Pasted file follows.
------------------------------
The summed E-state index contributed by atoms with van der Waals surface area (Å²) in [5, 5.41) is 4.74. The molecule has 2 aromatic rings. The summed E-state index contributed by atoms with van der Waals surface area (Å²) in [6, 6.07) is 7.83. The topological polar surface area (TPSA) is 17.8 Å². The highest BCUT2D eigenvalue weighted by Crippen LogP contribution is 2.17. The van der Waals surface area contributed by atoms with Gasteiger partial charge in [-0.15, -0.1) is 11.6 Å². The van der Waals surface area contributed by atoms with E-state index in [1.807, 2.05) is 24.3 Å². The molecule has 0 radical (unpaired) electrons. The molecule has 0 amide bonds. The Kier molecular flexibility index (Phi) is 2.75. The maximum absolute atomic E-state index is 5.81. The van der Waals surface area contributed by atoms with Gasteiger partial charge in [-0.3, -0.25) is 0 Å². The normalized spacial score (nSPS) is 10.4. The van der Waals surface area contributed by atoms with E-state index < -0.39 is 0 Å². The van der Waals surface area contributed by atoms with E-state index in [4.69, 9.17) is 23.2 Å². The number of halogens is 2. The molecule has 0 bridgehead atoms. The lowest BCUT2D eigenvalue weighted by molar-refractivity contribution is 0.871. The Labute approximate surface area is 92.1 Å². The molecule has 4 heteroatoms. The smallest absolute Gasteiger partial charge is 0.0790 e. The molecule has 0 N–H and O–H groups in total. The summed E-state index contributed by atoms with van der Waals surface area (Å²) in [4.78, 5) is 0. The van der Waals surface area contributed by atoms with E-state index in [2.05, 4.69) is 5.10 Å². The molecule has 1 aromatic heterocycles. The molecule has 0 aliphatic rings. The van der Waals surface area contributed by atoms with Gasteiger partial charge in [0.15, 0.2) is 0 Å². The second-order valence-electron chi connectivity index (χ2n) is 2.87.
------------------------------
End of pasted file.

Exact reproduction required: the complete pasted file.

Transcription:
The summed E-state index contributed by atoms with van der Waals surface area (Å²) in [5, 5.41) is 4.74. The molecule has 2 aromatic rings. The summed E-state index contributed by atoms with van der Waals surface area (Å²) in [6, 6.07) is 7.83. The topological polar surface area (TPSA) is 17.8 Å². The highest BCUT2D eigenvalue weighted by Crippen LogP contribution is 2.17. The van der Waals surface area contributed by atoms with Gasteiger partial charge in [-0.15, -0.1) is 11.6 Å². The van der Waals surface area contributed by atoms with E-state index in [1.807, 2.05) is 24.3 Å². The molecule has 0 radical (unpaired) electrons. The molecule has 0 amide bonds. The Kier molecular flexibility index (Phi) is 2.75. The maximum absolute atomic E-state index is 5.81. The van der Waals surface area contributed by atoms with Gasteiger partial charge in [-0.3, -0.25) is 0 Å². The normalized spacial score (nSPS) is 10.4. The van der Waals surface area contributed by atoms with E-state index < -0.39 is 0 Å². The van der Waals surface area contributed by atoms with E-state index in [4.69, 9.17) is 23.2 Å². The number of halogens is 2. The molecule has 0 bridgehead atoms. The lowest BCUT2D eigenvalue weighted by molar-refractivity contribution is 0.871. The Labute approximate surface area is 92.1 Å². The molecule has 4 heteroatoms. The smallest absolute Gasteiger partial charge is 0.0790 e. The molecule has 0 N–H and O–H groups in total. The summed E-state index contributed by atoms with van der Waals surface area (Å²) in [4.78, 5) is 0. The van der Waals surface area contributed by atoms with E-state index in [2.05, 4.69) is 5.10 Å². The molecule has 1 aromatic heterocycles. The molecule has 0 aliphatic rings. The van der Waals surface area contributed by atoms with Gasteiger partial charge in [0.15, 0.2) is 0 Å². The second-order valence-electron chi connectivity index (χ2n) is 2.87.